Oil

The climate battle: Fuels vs emissions

Protestors highlight the divide at a global climate conference around fossil fuels.
Activists at the COP24 UN Climate Change Conference 2018. Photo:Omar Marques/SOPA Images/LightRocket via Getty Images

KATOWICE, Poland— Getting off fossil fuels or reducing greenhouse gas emissions is a central sticking point emerging here at a conference to hash out details of the 2015 Paris Agreement to combat climate change.

Why it matters: Nations rich with fossil-fuel resources say the focus should be on reducing emissions whatever way possible, including feasible but expensive technology enabling those fuels to burn without emissions.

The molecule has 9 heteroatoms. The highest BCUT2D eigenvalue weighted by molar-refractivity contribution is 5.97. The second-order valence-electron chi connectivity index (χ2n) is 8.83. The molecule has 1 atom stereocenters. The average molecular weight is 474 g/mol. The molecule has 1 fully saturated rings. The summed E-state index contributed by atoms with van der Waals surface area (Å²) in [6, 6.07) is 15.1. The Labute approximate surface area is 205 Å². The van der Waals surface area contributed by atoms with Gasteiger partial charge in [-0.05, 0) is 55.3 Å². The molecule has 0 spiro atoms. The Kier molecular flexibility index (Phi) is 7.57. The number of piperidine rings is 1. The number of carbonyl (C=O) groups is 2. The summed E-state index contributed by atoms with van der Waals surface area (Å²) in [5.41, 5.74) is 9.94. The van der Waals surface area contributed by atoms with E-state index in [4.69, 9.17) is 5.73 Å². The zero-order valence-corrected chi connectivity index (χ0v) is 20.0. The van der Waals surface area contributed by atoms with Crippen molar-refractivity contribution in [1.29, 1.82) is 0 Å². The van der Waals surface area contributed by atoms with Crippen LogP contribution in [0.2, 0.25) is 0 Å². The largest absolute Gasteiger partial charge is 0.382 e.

The U.S. joins Russia and Saudi Arabia at the top of the new oil order

President Trump, Saudi Crown Prince Mohammed bin Salman and Russian President Vladimir Putin. Photos: Getty Images

In the near-term, the new OPEC+ deal may have steadied the volatile market; while in the long-term, the U.S. influence on global markets is now massive.

The big picture: The International Energy Agency's latest oil market analysis is a CliffsNotes look at how the U.S. has joined Russia and Saudi Arabia as entrenched members of the super-producers club. The U.S. pumps well over 11 million barrels of crude per day and climbing.

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